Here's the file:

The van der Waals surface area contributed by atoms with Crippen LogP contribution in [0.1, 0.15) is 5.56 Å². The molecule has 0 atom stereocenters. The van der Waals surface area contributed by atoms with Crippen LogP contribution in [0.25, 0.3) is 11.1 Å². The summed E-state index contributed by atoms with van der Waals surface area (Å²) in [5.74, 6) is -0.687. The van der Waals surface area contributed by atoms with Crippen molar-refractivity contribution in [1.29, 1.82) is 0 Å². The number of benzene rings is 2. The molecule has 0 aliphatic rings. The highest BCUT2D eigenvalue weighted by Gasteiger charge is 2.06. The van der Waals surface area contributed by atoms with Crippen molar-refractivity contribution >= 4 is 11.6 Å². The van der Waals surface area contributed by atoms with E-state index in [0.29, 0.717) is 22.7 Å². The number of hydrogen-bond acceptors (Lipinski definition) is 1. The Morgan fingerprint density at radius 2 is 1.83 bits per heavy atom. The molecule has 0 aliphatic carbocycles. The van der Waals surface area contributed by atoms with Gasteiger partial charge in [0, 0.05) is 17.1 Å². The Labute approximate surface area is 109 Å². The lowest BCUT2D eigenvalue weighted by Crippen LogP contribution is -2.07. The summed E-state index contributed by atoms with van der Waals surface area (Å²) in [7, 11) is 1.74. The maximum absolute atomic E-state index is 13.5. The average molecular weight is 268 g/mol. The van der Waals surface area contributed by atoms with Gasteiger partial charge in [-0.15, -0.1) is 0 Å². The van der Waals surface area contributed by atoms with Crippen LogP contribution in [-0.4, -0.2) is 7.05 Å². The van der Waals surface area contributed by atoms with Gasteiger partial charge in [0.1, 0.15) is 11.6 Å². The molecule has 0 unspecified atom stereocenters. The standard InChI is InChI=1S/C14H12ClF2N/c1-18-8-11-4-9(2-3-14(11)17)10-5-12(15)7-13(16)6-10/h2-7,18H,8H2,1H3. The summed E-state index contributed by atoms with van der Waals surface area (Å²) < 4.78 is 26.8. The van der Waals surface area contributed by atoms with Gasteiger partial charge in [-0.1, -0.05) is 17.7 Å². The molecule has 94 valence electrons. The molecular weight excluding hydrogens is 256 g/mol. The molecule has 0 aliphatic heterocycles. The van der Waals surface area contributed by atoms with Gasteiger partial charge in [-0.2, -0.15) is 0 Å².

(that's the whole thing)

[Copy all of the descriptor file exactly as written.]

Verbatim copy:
The van der Waals surface area contributed by atoms with Crippen LogP contribution in [0.1, 0.15) is 5.56 Å². The molecule has 0 atom stereocenters. The van der Waals surface area contributed by atoms with Crippen LogP contribution in [0.25, 0.3) is 11.1 Å². The summed E-state index contributed by atoms with van der Waals surface area (Å²) in [5.74, 6) is -0.687. The van der Waals surface area contributed by atoms with Crippen molar-refractivity contribution in [1.29, 1.82) is 0 Å². The number of benzene rings is 2. The molecule has 0 aliphatic rings. The highest BCUT2D eigenvalue weighted by Gasteiger charge is 2.06. The van der Waals surface area contributed by atoms with Crippen molar-refractivity contribution >= 4 is 11.6 Å². The van der Waals surface area contributed by atoms with E-state index in [0.29, 0.717) is 22.7 Å². The number of hydrogen-bond acceptors (Lipinski definition) is 1. The Morgan fingerprint density at radius 2 is 1.83 bits per heavy atom. The molecule has 0 aliphatic carbocycles. The van der Waals surface area contributed by atoms with Gasteiger partial charge in [0, 0.05) is 17.1 Å². The Labute approximate surface area is 109 Å². The lowest BCUT2D eigenvalue weighted by Crippen LogP contribution is -2.07. The summed E-state index contributed by atoms with van der Waals surface area (Å²) in [7, 11) is 1.74. The maximum absolute atomic E-state index is 13.5. The average molecular weight is 268 g/mol. The van der Waals surface area contributed by atoms with Gasteiger partial charge in [-0.15, -0.1) is 0 Å². The van der Waals surface area contributed by atoms with Crippen LogP contribution in [-0.4, -0.2) is 7.05 Å². The van der Waals surface area contributed by atoms with Gasteiger partial charge in [0.1, 0.15) is 11.6 Å². The molecule has 0 unspecified atom stereocenters. The standard InChI is InChI=1S/C14H12ClF2N/c1-18-8-11-4-9(2-3-14(11)17)10-5-12(15)7-13(16)6-10/h2-7,18H,8H2,1H3. The summed E-state index contributed by atoms with van der Waals surface area (Å²) < 4.78 is 26.8. The van der Waals surface area contributed by atoms with Gasteiger partial charge in [-0.1, -0.05) is 17.7 Å². The molecule has 94 valence electrons. The molecular weight excluding hydrogens is 256 g/mol. The molecule has 0 aliphatic heterocycles. The van der Waals surface area contributed by atoms with Gasteiger partial charge in [-0.2, -0.15) is 0 Å².